What’s Your Superfood?

Superfood is a popular marketing term for unclaimed food said to confer multiple health benefits, primarily due to an extraordinary nutrient density. The term is hardly ever used by medical professionals, dietitians, and nutrition researchers, most of whom openly dispute the claims of their proponents. Nonetheless, the term is often used in ads and websites by supplement companies, whose sales pitches tout the supposed health benefits attributed to specific nutrients and chemicals contained in superfoods.

superfood

For example, one ad claims that eating blueberries increases the “beneficial” antioxidants in your system, which can prevent cancer and heart disease. But it doesn’t contain any antioxidants, just a delicious sweetener, and there’s no evidence that eating blueberries improves your heart health. And while eating some blueberries may provide some of the “beneficial” antioxidants, the whole thing is sheer marketing hype. Similarly, there is no documented evidence that eating chocolates improves your heart health, and eating the wrong kind of chocolate can be bad for your health.

But another superfood that has been used as a marketing craze is oatmeal. The advertisements boast that eating one teaspoon of oats provides up to nine grams of protein, along with eight grams of “good” carbohydrates. However, there is absolutely no scientific evidence that oats are any more healthy than any other grain. Oatmeal contains almost no fiber, which means you will get little benefit from the high fiber content, and it’s made primarily of starches, so it can cause rapid weight gain and is hard on the digestive system. In addition, there is plenty of fiber in cereal, which means it’s much easier to digest, and provides better long-term results than either oatmeal or refined grains.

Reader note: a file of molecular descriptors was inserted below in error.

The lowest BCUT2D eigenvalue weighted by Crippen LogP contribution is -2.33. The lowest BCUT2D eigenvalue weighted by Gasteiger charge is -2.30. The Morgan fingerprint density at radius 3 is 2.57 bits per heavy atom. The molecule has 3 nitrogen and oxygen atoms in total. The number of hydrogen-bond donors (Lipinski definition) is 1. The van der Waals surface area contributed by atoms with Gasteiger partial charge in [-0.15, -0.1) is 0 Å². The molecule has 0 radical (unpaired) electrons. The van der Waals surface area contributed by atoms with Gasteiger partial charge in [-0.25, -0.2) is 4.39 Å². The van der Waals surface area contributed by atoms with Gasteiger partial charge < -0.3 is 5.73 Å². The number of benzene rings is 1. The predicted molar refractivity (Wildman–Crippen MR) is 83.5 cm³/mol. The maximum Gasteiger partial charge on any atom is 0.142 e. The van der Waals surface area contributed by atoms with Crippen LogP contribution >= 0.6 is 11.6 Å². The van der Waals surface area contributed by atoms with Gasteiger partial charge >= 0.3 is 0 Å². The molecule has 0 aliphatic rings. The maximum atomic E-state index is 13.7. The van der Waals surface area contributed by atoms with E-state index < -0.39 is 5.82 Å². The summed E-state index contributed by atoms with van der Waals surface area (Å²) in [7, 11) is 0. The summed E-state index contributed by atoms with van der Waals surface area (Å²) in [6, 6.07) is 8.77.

Finally, some companies have marketed whole grains as a superfood, touting their high nutrient content and heart-friendly properties. But the bulk of these grains, oats and beans are simply refined or processed flour. They do contain some fiber, as does pasta, but most contain very little nutrient. In fact, whole grains are often lacking in dietary fiber, which makes them a poor choice for those who want to lose weight and improve their health.

Yet another common myth is that foods high in potassium are a superfood. While potassium is present in many fruits and vegetables, there is no credible scientific evidence that eating bananas, oranges or even cooked potatoes will help reduce high blood pressure. And although it does contain b vitamins, including vitamin A,C and K, eating large amounts of these nutrients can actually raise your cholesterol level instead of lowering it.

This superfood has one thing in common: they have been hyped heavily, and there is every good reason to be skeptical. And don’t think that eating only one type of superfood will give you all of the health benefits you are looking for. There are dozens of different nutrients contained in fruits and vegetables, and most people eat more servings per day than they are aware of. Even if you follow a well balanced diet, it’s still possible to fall short on the nutrients you need. So get started with a new diet and start taking control of your health today.

Two of the most popular and talked about superfoods are acai berry and green tea. Both of these superfoods have been heavily promoted as containing amazing health benefits. One of the most talked about antioxidants is that of the acai berry, which is native to the Amazon rainforest. Acai berries have also been promoted as a natural energy booster, a weight loss aid and a colon cleanser. The acai berry is considered by so-called experts to be one of nature’s “superfoods”, and many believe it has what is necessary to fight many common diseases like cancer, cardiovascular disease, Alzheimer’s and diabetes.

Another superfood that is often mentioned as nutritious and delicious is blueberries. Blueberries are naturally sweet, rich in antioxidants and have been used for years to treat eye problems, including macular degeneration, cataracts and even age spots. Blueberries are a healthy choice for drinks, desserts and just about any form of sweet treat you can think of.